At both sites in 2008, mowing height played a role in moss severity. In Lemont, in the fertility-alone treatments, plots mowed at 3.2 mm had a greater increase in moss colony size compared with plots mowed at 4.0 mm. However, in Lemont, when either sodium bicarbonate or carfentrazone-ethyl was applied, mowing height exhibited no significant influence. In Manhattan, mowing at 3.2 mm resulted in greater moss severity than mowing at 4.0 mm across all fertility/chemical treatments. Lower mowing heights to maximize ball roll speed on golf greens are common and have been associated with moss encroachment (Beard, 2002; Cook et al., 2002). Moss is often observed in greens where turfgrass is thin as a result of mower scalping on ridges and crowns (Nelson, 2007) or the perimeter cleanup laps where excessive equipment wear occurs (Snow, 1984).

In Manhattan, the plots treated with synthetic fertilizer displayed an increase in moss severity of over 200% compared with the organic fertilizer. Conversely, less moss encroachment occurred in Lemont in plots treated with urea when compared with the organic fertilizer. The potential for soluble N fertilizers to increase moss spread in creeping bentgrass has not been reported, and more research is needed to determine the effects of a range of N sources on moss growth in putting greens. Turf quality and color are other essential components of an overall management plan, and, in this study, creeping bentgrass plots receiving synthetic fertilizer had superior color compared with plots receiving organic fertilizer.

The results of these studies demonstrate that spot-spray applications of sodium bicarbonate and broadcast applications of carfentrazone-ethyl were effective in suppressing moss on creeping bentgrass greens. When incorporated into standard (synthetic product-based) or alternative (organic fertilizer and threshold-based dollar spot control) management regimes, there was no difference in moss levels in either Lemont, IL, or Manhattan, KS. Studies at both locations indicate that lower mowing heights resulted in greater moss severity.

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  • MinnerD.D.RohlfsenR.MulderD.ValverdeF.2007Moss control on putting greensIowa Turfgrass Research Report13

    • Export Citation
  • NelsonM.2007Of moss and menUSGA Green Section Record451215

  • SettleD.M.KaneR.T.MillerG.L.2008Evaluation of newer products for selective control of moss on creeping bentgrass greensUSGA TERO616

  • SnowJ.T.1984A rolling stone and healthy turfUSGA Green Section Record.2279

  • TaylorT.DannebergerK.1996Moss on greens: When the rolling stone stopsGolf Course Mgt.645356

  • TurgeonA.J.McCartyL.B.ChristiansN.2009Weed control in turf and ornamentalsPrentice HallUpper Saddle River, NJ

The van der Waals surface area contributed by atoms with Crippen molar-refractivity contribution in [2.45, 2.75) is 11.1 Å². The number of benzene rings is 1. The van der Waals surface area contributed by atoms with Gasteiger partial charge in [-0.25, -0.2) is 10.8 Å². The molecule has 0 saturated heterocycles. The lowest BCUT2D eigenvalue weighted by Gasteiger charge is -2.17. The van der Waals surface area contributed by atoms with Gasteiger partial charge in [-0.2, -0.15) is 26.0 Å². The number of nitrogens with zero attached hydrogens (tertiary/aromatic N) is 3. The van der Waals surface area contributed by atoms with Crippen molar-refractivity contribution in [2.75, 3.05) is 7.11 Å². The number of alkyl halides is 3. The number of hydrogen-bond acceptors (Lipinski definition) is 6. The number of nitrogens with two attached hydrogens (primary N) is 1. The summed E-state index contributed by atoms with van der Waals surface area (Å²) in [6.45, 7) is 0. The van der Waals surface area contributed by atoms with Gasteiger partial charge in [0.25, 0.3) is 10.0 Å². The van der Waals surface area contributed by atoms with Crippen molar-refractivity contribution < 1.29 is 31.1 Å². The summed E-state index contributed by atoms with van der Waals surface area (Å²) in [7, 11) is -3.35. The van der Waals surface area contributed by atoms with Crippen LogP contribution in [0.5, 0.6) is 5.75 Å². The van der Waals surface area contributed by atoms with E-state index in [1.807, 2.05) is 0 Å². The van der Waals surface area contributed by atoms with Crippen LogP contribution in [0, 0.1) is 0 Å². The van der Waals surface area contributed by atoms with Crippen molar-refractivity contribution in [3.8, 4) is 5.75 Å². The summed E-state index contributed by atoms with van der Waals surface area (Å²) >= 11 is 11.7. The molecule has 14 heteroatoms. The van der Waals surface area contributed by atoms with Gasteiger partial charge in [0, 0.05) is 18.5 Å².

• Export Citation
  • YelvertonF.H.2005Managing silvery thread moss in creeping bentgrass greensGolf Course Mgt.73103107

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Contributor Notes

This manuscript is contribution 09-392-J of the Kansas Agricultural Experiment Station, Manhattan, KS.

We thank Dr. Randy Kane [Chicago District Golf Association (CDGA), Lemont, IL] for valuable discussions related to this work and Keith Rincker (CDGA) and Andrew Lance (Kansas State University, Manhattan, KS) for technical support. We thank Dr. A. Jonathan Shaw (Department of Biology, Duke University, Durham, NC) and Dr. Malcolm Sargent (Department of Plant Biology, University of Illinois, Urbana, IL) for identification of moss samples from Manhattan, KS, and Lemont, IL. We also thank the USGA's Turfgrass and Environmental Research Program (U.S. Golf Association–Green Section Research, Stillwater, OK) and the Kansas Turfgrass Foundation (Manhattan, KS) for partially funding this work.

To whom reprint requests should be addressed; e-mail kennelly@ksu.edu.

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    Effect of management treatments on moss colony diameter in Lemont, IL, in 2008, at mowing heights of 3.2 (A) or 4.0 (B) mm starting on 30 May (Week 0). Closed circles and closed triangles represent organic and synthetic fertilizer only, respectively. Open circles represent alternative management regime, and open triangles represent the standard management regime.

  • View in gallery

    Influence of management treatments on moss severity in creeping bentgrass mowed at 3.2 (A) or 4.0 (B) mm in Manhattan, KS, in 2008. Closed circles and closed triangles represent organic and synthetic fertilizer only, respectively. Open circles represent the alternative management regime, and open triangles represent the standard management regime. Moss severity was determined by visually estimating the percentage of each plot covered by green moss. Moss coverage at Week 0 was set to 100% and severity on subsequent dates was scaled accordingly for each plot.

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    • Export Citation